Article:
Abraham Lincoln

Episode 157: I Have Points in Both, Simon

September 11th, 2015 | Robin

A skepticism of all things pseudopod suffuses the question Thomas Deeny poses in Ask Ken and Robin. “Why Cthulhu? By that, I mean, why do gamers love Cthulhu games? Boardgames, RPGs — it seems as if you slap Cthulhu on the game, it just sells. What is the draw?”

Providence proved Providential indeed for our resident bookhound. Ken’s Bookshelf paws through his haul from his recent jaunt to Necronomicon.

We begin to glean the gold of the packed Investigative Roleplaying Seminar of this year’s Gen Con, as once more Ken and Robin Recycle Audio.

Oft-mentioned but not until now explicated, the Priory of Sion finally gets the full treatment from the Consulting Occultist.

It blew up Kickstarter.  It slid into Gen Con on a gurney with both guns blazing. And now Feng Shui 2: Action Movie Roleplaying is laying down the kung fu, the gun fu, and the cybernetic primate fu, and rocketing its way to a retail store near you. Join our friends at Atlas Games in celebrating the long-anticipated release of Robin’s classic game, accompanied by the GM Screen: Fistful of Fight Scenes  and Blowing Up the Movies.


Ken fans who did not partake of the Kickstarter will want to sink their fangs into the pre-order for the Dracula Dossier from Pelgrane Press, consisting of the Director’s Handbook and Dracula Unredacted.

You say that’s still not enough Ken for you? Very well, my friend. His brilliant pieces on parasitic gaming, alternate Newtons, Dacian werewolves and more now lurk among the sparkling bounty of The Best of FENIX Volumes 1-3, from returning sponsors Askfalgen. Yes, it’s Sweden’s favorite RPG magazine, now beautifully collected. Warning: not in Swedish.

Would you like to sharpen young children’s memory skills while also introducing them to the cosmic dread of the Cthulhu Mythos? Then Recall of Cthulhu, Kickstarting from the fine folks at Toy Vault, until September 25, is for you. Amazingly adorable artwork of the Elder Gods and their ilk to delight the young and the young at heart. This classic matching game can be played by up to four of the most deranged patients in the Sanatorium, as well as young cultists aged 4 and up!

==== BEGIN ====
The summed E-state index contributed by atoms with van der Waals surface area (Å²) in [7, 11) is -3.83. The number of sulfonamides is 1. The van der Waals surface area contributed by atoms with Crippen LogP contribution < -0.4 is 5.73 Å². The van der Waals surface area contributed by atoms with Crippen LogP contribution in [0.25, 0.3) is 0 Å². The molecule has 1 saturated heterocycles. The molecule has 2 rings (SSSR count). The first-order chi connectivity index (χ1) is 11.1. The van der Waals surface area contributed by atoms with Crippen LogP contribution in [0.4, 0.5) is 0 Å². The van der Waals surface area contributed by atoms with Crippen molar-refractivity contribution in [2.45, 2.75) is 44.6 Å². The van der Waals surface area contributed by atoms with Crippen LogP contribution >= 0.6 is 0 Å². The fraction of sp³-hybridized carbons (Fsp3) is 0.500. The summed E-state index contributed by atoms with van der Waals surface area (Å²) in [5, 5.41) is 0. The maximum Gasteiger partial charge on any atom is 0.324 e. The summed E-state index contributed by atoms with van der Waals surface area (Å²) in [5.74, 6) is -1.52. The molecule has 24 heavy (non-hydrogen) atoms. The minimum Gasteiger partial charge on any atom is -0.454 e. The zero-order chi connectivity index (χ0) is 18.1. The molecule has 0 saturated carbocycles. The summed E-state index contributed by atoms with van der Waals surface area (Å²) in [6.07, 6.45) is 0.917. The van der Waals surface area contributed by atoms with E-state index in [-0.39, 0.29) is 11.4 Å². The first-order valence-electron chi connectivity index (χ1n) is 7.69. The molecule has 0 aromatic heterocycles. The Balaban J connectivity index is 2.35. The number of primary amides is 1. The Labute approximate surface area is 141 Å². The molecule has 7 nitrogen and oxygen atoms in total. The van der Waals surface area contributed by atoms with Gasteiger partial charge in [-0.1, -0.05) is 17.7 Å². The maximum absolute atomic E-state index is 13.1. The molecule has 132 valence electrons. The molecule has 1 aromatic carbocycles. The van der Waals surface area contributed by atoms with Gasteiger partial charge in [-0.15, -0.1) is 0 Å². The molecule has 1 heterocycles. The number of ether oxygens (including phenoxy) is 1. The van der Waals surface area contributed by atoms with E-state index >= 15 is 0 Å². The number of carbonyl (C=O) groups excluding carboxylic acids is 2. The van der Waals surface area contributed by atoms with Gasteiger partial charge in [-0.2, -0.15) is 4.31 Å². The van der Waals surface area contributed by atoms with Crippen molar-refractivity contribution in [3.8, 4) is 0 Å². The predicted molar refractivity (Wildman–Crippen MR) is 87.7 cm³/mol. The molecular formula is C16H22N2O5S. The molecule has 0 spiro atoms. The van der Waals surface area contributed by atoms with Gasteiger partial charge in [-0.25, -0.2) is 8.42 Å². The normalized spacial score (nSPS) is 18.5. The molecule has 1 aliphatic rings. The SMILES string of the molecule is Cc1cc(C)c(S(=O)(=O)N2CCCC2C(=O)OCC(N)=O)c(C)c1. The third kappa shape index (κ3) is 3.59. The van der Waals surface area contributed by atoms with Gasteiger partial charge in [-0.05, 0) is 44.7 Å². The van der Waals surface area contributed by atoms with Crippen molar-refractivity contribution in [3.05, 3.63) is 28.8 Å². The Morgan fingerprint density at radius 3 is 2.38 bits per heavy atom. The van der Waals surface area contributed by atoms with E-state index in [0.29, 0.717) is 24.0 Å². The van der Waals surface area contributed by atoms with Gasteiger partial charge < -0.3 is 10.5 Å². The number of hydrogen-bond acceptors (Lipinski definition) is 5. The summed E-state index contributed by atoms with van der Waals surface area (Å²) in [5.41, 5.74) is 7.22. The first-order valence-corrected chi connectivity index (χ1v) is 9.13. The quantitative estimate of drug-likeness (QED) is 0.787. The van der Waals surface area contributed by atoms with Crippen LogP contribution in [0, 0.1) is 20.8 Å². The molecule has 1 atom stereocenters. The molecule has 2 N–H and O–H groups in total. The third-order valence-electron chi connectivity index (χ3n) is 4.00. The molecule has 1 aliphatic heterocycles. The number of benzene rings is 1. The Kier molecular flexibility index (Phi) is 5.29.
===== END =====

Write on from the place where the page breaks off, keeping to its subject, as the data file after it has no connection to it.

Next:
8 Responses to “Episode 157: I Have Points in Both, Simon”

  1. Aaron says:

    Regarding the Priory of Sion, Tim Wallace-Murphy was on Richard Hoagland’s Other Side of Midnight the same night as this podcast was posted. Wallace-Murphy seemed more interested in talking about Syria though.

  2. FMguru says:

    An under-appreciated ur-source of Lovecraftian influence on gaming would be the AD&D Deities and Demigods supplement, which had writeups of all the major Lovecraft deities and monsters, complete with completely insane Erol Otus artwork. Plus, it was given an extra aura of mystery when it disappeared from later printings of the book due to copyright claims (making early copies one of RPGing’s first rare collector’s items).

    The Chaosium RPG was obviously much more influential, but I was first pulled into the whole Cthulhu thing by those incalculably weird drawings and names in that AD&D hardcover, and I doubt I was the only one.

  3. Derek Upham says:

    You talked about Mythos nerd tribe signifiers in popular culture without mentioning True Detective?

  4. Coman Fullard says:

    Always love the book hauls … Just makes me jealous that I don’t have more time to read … But can I reccomend a few books for Ken’s Congo shelf… I would guess that you have Mad Mike Hoares memoirs (the mercenary commander he referenced perhaps?) … But Ivan Smith’s memoir of his own time there as a mercenary (Mad Dog Killers) might be worth a look.

    “To Katanga and Back” by Conor Cruise O’Brien, is an interesting insight into the UN activities in Katanga in the pre-Simba years. The Cruiser (as he is known in Ireland) was the UNs Special Representative in Elizabethville at the time.

    “Siege at Jadotville” by Declan Power covers the first time an Irish force went into battle against a foreign force since Ireland’s own independence … “we will hold out until our last bullet is spent. Could do with some whiskey.” Four days later they were forced to surrender to Katanganese and mercenary forces having run out of bullets (I don’t imagine there was much whiskey left either).

  5. Lisa Padol says:

    Another factor in playing Call of Cthulhu at gaming conventions is that the same people tend to show up year after year, self selecting for this type of gaming. Also, there’s the freedom to lose, to choose sub-optimal courses of action.

  6. Paul says:

    Bibliography for the Ken’s Bookshelf segment:

    The Spirit of Revision: Lovecraft’s Letters to Zealia Brown Reed Bishop
    Branney, Sean and Leman, Andrew (eds.)

    The Pirates’ Pact: The Secret Alliances Between History’s Most Notorious Buccaneers and Colonial America
    Douglas R. Burgess

    Spies in Revolutionary Rhode Island
    Christian M. McBurney

    Protectors of Privilege: Red Squads and Police Repression in Urban America
    Frank Donner

    When Titans Clashed: How the Red Army Stopped Hitler
    David M. Glantz, Jonathan Mallory House

    Cold Warrior: James Jesus Angleton : The Cia’s Master Spy Hunter
    Tom Mangold

    P. L. Thyraud de Vosjoli

    Symbol & Magic in Egyptian Art
    Richard H. Wilkinson

    Pulp Macabre: The Art of Lee Brown Coye’s Final and Darkest Era
    Mike Hunchback (Editor), Caleb Braaten (Editor)

    Unutterable Horror: A History of Supernatural Fiction, Volume 1
    S. T. Joshi

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